Shelters for trafficked persons are mainly run by NGOs which have to struggle to continue their services and support those in need even more in times of crisis. Often these services are not part of national support structures and policies and they are excluded from governmental support and health measure programmes. Shelter capacity is limited, some are full, or have to restrict access due to COVID-19 safety measures, for example because there are not sufficient facilities for separation of persons staying here. Some shelters reported Corona virus infections and had to close, not to put other people staying there at a higher risk.
In some countries NGOs had to close field offices, shelters and outreach services for refugees. Many vulnerable migrants currently stay in and around overcrowded refugee centres, like in Moria in Greece, a camp designed for 3,000 people but 20,000 persons in need are gathering there in deteriorating circumstances and where it is not possible to keep to preventive restrictions, ensure sufficient distance and safety measures. Some governments are taking measures, using for example, sports halls, hotels, youth hostels, to increase availability of shelter. However more support is needed to ensure sufficient access to shelter needs, including funding for the provision for self-isolation.
Lack of decent income and social security
ILO estimates that 25 million jobs could be lost worldwide due to COVID-191. The ILO note warns that certain groups are likely to be disproportionately affected by the crisis including people in less protected and low-paid jobs. We note that persons in marginalized positions, in particular those in irregular situations or informal and precarious jobs, including domestic workers, cleaners, au pairs, carers, those working in the hospitality sector, including hotels, bars and restaurant workers, as well as those working in distribution, logistics, food processing are amongst the most vulnerable. Workers face cuts in working hours, are losing their jobs, and have no access to welfare schemes. Sex workers have become even more vulnerable than they were before. Where sex work was regularised in clubs, brothels or other workplaces, this is now prohibited in several countries, including in Germany, Austria, the Netherlands, and Switzerland, which generates vulnerability to more exploitation.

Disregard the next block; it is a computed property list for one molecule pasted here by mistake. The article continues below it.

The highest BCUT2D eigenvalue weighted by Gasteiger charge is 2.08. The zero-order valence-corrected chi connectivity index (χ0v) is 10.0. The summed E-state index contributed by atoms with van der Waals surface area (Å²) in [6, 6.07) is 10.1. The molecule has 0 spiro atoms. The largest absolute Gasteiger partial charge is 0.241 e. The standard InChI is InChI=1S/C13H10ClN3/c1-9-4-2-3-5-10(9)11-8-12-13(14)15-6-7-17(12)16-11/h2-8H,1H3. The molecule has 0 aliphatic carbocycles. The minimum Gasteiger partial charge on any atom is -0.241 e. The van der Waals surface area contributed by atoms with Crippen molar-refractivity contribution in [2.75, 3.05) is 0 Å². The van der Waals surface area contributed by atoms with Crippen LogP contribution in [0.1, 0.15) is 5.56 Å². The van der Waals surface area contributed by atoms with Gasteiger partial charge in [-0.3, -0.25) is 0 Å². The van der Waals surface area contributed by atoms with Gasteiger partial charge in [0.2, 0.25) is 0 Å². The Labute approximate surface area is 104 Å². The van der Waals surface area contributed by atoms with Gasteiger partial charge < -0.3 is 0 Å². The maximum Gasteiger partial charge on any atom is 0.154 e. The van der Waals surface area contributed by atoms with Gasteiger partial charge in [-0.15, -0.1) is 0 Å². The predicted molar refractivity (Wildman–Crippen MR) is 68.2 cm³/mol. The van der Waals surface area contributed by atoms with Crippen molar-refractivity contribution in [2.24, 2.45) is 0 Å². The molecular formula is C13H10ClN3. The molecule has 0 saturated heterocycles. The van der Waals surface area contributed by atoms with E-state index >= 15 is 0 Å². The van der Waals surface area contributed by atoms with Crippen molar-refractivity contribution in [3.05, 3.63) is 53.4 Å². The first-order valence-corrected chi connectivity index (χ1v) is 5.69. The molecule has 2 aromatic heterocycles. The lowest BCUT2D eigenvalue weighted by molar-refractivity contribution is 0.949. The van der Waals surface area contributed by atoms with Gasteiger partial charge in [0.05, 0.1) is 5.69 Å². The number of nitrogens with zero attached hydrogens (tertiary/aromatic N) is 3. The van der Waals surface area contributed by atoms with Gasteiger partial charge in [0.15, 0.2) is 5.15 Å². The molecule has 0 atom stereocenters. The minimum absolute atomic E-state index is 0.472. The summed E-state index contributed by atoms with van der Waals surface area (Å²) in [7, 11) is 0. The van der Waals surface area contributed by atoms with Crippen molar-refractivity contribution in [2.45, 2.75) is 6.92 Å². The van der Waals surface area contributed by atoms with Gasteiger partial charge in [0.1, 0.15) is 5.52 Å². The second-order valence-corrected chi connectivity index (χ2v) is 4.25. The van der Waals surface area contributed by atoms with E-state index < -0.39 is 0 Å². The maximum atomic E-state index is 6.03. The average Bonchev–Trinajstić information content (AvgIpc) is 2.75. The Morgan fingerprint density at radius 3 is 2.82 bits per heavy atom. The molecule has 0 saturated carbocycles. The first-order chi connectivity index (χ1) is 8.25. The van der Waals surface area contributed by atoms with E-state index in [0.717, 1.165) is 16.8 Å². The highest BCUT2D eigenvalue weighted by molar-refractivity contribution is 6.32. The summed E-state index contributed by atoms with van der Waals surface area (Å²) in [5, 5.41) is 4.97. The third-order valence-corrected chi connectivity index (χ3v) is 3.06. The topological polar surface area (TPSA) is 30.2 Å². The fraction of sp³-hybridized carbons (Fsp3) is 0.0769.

Persons in informal and precarious jobs are excluded from important support programmes currently offered to self-employed in some countries. Many are not insured for lack of income and find themselves struggling for survival. They are generally excluded from governmental (financial) support, health care and social security. They lack funds to cover their basic needs, support family members and others that are dependent on them. Due to the travel restrictions they cannot return or move elsewhere, which increases the chance they have to accept indecent labour conditions. Domestic workers, carers and au pairs are often living in their employers’ homes and when losing their jobs, they also lose their accommodation. Also, sex workers frequently live in brothels and other places where they provide sexual services and with the restrictive measures, they have lost their housing too. Many of them have zero income at the moment, so they cannot afford other accommodation. Unable to stay with relatives or find alternative accommodation, they may incur debts, which can make them vulnerable to exploitation.
Risk of unsafe and undignified return
As part of the lockdown measures, there has been a halt in terms of processing asylum claims and other law enforcement measures in most countries. Many migrants have lost their legal residence. When asylum and especially Dublin decisions are still being taken; it is at the moment not clear if those with a negative decision will be transferred to emergency or detention centres or can stay at the regular centres. In some countries we see that repatriations are announced on the same day, even if the countries of return have a large number of infections with COVID 19, and persons could face serious health and protection risks. If detention is imposed, it is often for repeated or prolonged periods, with the more or less explicit purpose of deterring irregular migration and increasing returns – despite the fact that return is currently not possible. Across Europe, more
1 ILO Press release, 18 March 2020.